And he didn’t. A shrunken waitress, probably a graduate summa cum laude from the school of hard knocks, defused the situation without calling the cops and sent him struggling into the night. My friend and I went back to eating our hash browns, undisturbed. This is the true test offered by Waffle House: if you can accept the cross section of humanity that crosses its threshold, I know you are at least a half-decent person.
In this way, Waffle House went from being a place where I remembered everything I lost by coming here to a place of new beginnings. Friendships solidified and I learned about my new town by visiting its various waffle houses. And the day a waitress from the Waffle House at 161 greeted me by name and asked if I wanted my usual order of hash browns, I felt right at home.
Even better: in the evening after a full day of wedding festivities, my new husband and I showed up at the often empty Waffle House on the High Street north of Worthington, still in suits and wedding dress with at least half our party wedding in tow; the waitresses clapped and gave us hash browns on the house. We tipped enough to hope they would keep cheering until morning, or at least until it was time for their smoke break.
And when a college student I didn’t know, seeing my wedding dress, pulled me into the bathroom to ask my opinion on her relationship with an unnamed Ohio State footballer, I liked her immediately, even though she had cheated on the football player with her best friend – also an OSU footballer who will remain anonymous. That’s the magic of Waffle House: it brings people together in the most unexpected ways.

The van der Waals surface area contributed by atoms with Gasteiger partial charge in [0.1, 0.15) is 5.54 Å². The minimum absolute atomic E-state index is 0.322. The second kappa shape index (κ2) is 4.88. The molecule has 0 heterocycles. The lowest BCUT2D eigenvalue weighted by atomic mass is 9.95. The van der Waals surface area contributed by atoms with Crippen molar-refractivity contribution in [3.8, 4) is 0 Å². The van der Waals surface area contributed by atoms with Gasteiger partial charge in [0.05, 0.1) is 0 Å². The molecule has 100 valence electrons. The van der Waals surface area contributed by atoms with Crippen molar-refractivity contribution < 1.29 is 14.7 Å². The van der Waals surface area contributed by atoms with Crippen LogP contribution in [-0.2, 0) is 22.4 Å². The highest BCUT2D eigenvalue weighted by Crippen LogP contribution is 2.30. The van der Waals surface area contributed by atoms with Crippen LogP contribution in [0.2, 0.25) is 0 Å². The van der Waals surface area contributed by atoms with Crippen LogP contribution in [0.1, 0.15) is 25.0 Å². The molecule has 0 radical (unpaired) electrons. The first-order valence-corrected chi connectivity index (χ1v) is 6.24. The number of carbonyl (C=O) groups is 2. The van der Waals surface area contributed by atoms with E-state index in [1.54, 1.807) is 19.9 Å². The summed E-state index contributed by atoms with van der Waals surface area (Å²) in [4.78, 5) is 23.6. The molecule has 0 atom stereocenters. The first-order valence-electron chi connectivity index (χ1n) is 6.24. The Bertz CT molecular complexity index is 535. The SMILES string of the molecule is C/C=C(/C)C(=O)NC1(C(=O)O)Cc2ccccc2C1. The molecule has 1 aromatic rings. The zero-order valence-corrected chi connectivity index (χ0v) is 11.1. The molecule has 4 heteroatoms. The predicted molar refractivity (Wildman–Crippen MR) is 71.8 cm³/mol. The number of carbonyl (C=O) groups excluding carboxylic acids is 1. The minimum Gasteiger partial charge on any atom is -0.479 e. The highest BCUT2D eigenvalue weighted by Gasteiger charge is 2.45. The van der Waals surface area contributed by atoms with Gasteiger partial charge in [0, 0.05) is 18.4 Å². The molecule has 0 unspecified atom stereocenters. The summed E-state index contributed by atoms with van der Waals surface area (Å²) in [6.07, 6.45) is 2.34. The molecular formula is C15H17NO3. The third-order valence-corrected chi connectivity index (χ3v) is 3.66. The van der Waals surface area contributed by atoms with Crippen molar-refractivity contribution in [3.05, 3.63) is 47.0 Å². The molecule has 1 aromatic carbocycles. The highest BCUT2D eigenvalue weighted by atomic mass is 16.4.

These days, I’m even willing to take the risk of driving in the snow to follow the siren song of that bright yellow sign. Last year my car left the freeway and ended up in a ditch during a winter storm. After treating myself for injuries that weren’t there, I marveled that I managed to go so slow that the airbag didn’t deploy. There wasn’t even a dent on the fender. I laughed, imagining what the paramedics would have said to my husband if I had died. In the late hour, after midnight, on this stretch of I-71, there could only be one destination. I imagined my tombstone: “She died doing what she loved: salivating at the mere thought of Waffle House.”
After getting my car back on the freeway, I considered that even though I only wanted hash browns before, I deserved them now, having cheated death in my pursuit of their greasy kind. But, that night at least, I decided to turn my back on Waffle House. I had tempted fate and doubted I would be so lucky twice, so I came home to one of the few things I love more than Waffle House: the man who brought me north in this arctic tundra in the first place. He’s a beacon brighter than any restaurant, and to love him is to love the city he loves, just like to love me is to love Waffle House. In Columbus, we have both, and when my people in Birmingham ask me which city I call home, I can answer truthfully: home is here.
This story is from the February 2022 issue of Monthly Columbus.